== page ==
While Britain is still struggling with defining a new cultural identity after empire, writers like Salman Rushdie, V.S. Naipaul, Hanif Kureishi or Zadie Smith who position themselves in a peculiar cultural space in-between are at the forefront, rather than periphery of the ongoing debates what it means to be English. The ‘hybridity’ of these celebrity writers is glowingly praised by the dominant voices of critical theory as the ultimate way out of cultural parochialism. In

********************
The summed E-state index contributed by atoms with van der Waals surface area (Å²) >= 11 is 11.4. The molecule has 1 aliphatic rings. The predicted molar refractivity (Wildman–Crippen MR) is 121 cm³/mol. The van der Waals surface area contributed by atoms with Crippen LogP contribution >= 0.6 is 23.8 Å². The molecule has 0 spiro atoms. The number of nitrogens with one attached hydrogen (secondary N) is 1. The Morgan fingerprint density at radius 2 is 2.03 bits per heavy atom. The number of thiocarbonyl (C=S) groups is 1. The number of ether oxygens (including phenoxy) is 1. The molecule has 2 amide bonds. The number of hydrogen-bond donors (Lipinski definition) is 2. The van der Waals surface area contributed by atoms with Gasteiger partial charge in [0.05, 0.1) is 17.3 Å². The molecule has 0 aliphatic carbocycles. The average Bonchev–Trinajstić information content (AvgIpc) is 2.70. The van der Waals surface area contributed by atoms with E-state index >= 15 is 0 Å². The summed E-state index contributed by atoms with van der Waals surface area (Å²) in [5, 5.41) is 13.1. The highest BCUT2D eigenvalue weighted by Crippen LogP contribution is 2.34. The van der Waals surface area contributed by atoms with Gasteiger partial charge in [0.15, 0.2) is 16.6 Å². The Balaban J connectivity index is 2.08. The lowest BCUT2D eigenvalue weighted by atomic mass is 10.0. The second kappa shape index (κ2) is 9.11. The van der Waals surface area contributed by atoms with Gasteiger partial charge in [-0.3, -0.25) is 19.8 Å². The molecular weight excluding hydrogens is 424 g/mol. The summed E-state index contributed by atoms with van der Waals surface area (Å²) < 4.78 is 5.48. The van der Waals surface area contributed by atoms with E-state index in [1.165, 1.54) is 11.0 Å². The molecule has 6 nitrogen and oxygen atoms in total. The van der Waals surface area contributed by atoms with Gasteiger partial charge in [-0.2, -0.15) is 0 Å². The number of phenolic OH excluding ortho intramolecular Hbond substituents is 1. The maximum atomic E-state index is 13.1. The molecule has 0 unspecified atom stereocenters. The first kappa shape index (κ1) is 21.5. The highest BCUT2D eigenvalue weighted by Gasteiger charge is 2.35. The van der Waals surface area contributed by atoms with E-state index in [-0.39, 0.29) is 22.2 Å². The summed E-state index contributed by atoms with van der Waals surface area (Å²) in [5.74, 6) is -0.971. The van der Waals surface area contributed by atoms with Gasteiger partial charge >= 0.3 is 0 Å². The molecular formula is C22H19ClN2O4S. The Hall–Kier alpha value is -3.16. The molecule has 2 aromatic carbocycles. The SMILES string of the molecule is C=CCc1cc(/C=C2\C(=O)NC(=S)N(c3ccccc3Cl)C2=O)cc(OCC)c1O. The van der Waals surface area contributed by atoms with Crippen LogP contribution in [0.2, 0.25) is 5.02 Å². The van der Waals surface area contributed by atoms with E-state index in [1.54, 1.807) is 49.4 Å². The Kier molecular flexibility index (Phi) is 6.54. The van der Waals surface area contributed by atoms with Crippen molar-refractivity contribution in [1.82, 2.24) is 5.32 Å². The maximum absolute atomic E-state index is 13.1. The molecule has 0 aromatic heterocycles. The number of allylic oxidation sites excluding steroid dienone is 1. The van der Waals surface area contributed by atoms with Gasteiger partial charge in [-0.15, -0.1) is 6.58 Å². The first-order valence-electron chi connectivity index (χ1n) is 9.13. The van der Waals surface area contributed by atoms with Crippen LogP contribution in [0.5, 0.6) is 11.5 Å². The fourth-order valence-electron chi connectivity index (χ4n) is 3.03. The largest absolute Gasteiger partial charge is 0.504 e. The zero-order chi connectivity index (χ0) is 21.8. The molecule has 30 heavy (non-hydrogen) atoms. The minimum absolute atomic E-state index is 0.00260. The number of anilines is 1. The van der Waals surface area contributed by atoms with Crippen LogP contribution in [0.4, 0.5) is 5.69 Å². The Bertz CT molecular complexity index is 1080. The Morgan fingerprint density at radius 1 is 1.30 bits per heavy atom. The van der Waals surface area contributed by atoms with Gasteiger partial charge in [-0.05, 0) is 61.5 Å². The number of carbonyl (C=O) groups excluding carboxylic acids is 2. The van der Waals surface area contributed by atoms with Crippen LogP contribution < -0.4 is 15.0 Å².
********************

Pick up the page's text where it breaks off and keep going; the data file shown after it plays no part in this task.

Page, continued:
Posing In-between the author shows in what ways these writers are defined by the mechanisms of a commodified postcoloniality, serving the exoticist reading desires of a jaded mainstream literary industry and catering to the obsessive occupation with Englishness as it is characteristic for imperial nostalgia.